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According to the definition of the concept of barycenter, the question arose for me as a mental experiment that if there were an ultra-heavy binary system such as two neutron stars so that the center of mass was outside the surface of two stars (such as the Sun and Jupiter). Given the definition of a black hole, and assuming that the total mass of the two neutron stars has passed a critical value, can we say that a black hole is formed at the point where the center of mass of this system is located?

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No. The black hole will form in the volume with the greatest average density.

$r_s \propto M$ where $M$ is the mass inside $r_s$. Barycenter is irrelevant. What matters is density, which is a local quantity. Mass is only indirectly relevant, in that the more mass you have, the less density you need.

Since

$r_s = k_1 M$

and $M = |\rho| V$, where $|\rho|$ is average density within spherical volume $V$

and

$V = k_2 r^3$

we have

$|\rho| k_2 k_1^3 M^3 = M$

$|\rho| = 1/(k_2k_1^3M^2) = k_3/M^2$

The black hole forms when the density inside a given spherical volume V becomes equal to a proportionality constant divided by the square of the mass inside the volume.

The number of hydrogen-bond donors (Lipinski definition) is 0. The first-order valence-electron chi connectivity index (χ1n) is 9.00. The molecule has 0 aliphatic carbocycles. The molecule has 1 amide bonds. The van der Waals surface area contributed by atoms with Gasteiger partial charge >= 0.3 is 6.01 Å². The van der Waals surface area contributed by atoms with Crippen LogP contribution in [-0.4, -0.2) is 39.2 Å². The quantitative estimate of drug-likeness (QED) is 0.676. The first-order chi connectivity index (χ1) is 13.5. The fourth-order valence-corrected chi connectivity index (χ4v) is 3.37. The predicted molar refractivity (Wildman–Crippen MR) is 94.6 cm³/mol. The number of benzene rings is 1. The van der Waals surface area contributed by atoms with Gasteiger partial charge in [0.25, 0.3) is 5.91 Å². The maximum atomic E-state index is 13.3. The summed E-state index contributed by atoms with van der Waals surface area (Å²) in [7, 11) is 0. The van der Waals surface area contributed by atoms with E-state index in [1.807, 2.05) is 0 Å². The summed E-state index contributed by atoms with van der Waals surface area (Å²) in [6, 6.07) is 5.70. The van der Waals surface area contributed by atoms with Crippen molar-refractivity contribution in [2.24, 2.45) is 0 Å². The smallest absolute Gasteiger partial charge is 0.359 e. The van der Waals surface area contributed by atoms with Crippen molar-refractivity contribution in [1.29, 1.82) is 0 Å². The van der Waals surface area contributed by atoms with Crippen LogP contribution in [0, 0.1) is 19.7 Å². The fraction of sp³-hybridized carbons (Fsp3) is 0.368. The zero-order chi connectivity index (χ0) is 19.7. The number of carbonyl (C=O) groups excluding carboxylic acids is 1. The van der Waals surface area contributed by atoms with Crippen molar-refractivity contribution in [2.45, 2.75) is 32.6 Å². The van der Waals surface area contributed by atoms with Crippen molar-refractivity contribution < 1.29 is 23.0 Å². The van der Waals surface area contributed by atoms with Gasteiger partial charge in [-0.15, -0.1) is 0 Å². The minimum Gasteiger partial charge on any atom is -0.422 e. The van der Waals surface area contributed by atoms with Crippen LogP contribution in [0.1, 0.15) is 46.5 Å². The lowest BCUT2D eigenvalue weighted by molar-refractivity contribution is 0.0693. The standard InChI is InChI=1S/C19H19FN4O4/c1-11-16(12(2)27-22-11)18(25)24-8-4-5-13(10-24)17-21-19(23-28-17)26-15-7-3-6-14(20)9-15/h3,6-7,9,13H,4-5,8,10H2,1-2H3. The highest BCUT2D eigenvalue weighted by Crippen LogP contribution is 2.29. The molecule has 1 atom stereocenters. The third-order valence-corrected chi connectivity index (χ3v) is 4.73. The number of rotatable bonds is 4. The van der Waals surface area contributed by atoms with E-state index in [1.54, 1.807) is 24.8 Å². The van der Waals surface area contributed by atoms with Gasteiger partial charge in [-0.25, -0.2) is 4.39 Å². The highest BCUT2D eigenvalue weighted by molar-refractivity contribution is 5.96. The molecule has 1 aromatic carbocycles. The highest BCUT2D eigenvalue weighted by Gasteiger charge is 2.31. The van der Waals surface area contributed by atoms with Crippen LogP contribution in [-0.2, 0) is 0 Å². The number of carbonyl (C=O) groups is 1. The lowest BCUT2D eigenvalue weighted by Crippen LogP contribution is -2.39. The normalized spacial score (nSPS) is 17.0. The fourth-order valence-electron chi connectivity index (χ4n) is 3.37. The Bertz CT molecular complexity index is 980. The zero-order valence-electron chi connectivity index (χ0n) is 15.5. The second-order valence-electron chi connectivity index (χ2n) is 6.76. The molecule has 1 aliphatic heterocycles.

Dimensional analysis for a sanity check:

$k_2 = 4\pi/3$

$k_1 = 2G/c^2$

$k_3 = 3c^6/(32 \pi G^3)$

$c^6$ units: $m^6/s^6$

$G^3$ units: $m^9/kg^3s^6$

$c^6/(G^3M^2)$ units: $kg/m^3$

Those are density units, so I'm reasonably confident I haven't messed up.

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  • $\begingroup$ Calculations for a flat space are not applicable to black holes. The volume $V$ inside the Schwarzschild radius $r_s$ is not $\dfrac{4}{3}\pi r_s^3$, but zero. The Schwarzschild radius is not a spatial radial distance to the origin (which is also zero), but a reduced circumference of the horizon. Geometry of a curved space is very different from the Euclidean. $\endgroup$
    – safesphere
    Sep 26, 2021 at 15:50

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